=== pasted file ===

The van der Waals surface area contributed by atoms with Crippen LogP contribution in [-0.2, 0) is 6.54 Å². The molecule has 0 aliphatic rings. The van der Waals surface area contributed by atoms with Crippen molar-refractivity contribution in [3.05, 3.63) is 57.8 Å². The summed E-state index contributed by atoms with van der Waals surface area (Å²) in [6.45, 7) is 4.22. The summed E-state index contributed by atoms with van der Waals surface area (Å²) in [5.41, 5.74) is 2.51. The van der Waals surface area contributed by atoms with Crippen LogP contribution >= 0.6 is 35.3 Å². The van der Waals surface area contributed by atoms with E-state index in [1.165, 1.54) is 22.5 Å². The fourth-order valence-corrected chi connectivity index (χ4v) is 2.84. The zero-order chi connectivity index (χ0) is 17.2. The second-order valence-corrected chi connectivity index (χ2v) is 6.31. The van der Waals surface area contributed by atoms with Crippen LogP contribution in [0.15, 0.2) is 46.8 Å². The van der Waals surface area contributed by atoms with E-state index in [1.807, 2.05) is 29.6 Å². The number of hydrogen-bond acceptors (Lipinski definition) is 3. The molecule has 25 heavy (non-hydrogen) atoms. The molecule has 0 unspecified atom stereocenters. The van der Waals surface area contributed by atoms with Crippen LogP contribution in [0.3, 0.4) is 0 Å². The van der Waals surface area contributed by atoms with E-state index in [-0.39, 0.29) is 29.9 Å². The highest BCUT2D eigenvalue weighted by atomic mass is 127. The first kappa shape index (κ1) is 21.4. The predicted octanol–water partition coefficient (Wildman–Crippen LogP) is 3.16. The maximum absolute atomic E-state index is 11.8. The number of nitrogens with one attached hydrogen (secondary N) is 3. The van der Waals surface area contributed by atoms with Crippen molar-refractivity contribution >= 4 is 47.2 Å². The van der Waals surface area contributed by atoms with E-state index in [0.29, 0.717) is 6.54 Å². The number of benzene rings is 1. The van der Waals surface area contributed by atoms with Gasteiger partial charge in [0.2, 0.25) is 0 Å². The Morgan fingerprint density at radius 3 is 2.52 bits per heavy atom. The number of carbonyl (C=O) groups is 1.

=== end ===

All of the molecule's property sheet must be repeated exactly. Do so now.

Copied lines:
The van der Waals surface area contributed by atoms with Crippen LogP contribution in [-0.2, 0) is 6.54 Å². The molecule has 0 aliphatic rings. The van der Waals surface area contributed by atoms with Crippen molar-refractivity contribution in [3.05, 3.63) is 57.8 Å². The summed E-state index contributed by atoms with van der Waals surface area (Å²) in [6.45, 7) is 4.22. The summed E-state index contributed by atoms with van der Waals surface area (Å²) in [5.41, 5.74) is 2.51. The van der Waals surface area contributed by atoms with Crippen LogP contribution >= 0.6 is 35.3 Å². The van der Waals surface area contributed by atoms with E-state index in [1.165, 1.54) is 22.5 Å². The fourth-order valence-corrected chi connectivity index (χ4v) is 2.84. The zero-order chi connectivity index (χ0) is 17.2. The second-order valence-corrected chi connectivity index (χ2v) is 6.31. The van der Waals surface area contributed by atoms with Crippen LogP contribution in [0.15, 0.2) is 46.8 Å². The van der Waals surface area contributed by atoms with E-state index in [1.807, 2.05) is 29.6 Å². The number of hydrogen-bond acceptors (Lipinski definition) is 3. The molecule has 25 heavy (non-hydrogen) atoms. The molecule has 0 unspecified atom stereocenters. The van der Waals surface area contributed by atoms with Crippen LogP contribution in [0.3, 0.4) is 0 Å². The van der Waals surface area contributed by atoms with E-state index in [-0.39, 0.29) is 29.9 Å². The highest BCUT2D eigenvalue weighted by atomic mass is 127. The first kappa shape index (κ1) is 21.4. The predicted octanol–water partition coefficient (Wildman–Crippen LogP) is 3.16. The maximum absolute atomic E-state index is 11.8. The number of nitrogens with one attached hydrogen (secondary N) is 3. The van der Waals surface area contributed by atoms with Crippen molar-refractivity contribution >= 4 is 47.2 Å². The van der Waals surface area contributed by atoms with E-state index in [0.29, 0.717) is 6.54 Å². The number of benzene rings is 1. The van der Waals surface area contributed by atoms with Gasteiger partial charge in [0.2, 0.25) is 0 Å². The Morgan fingerprint density at radius 3 is 2.52 bits per heavy atom. The number of carbonyl (C=O) groups is 1.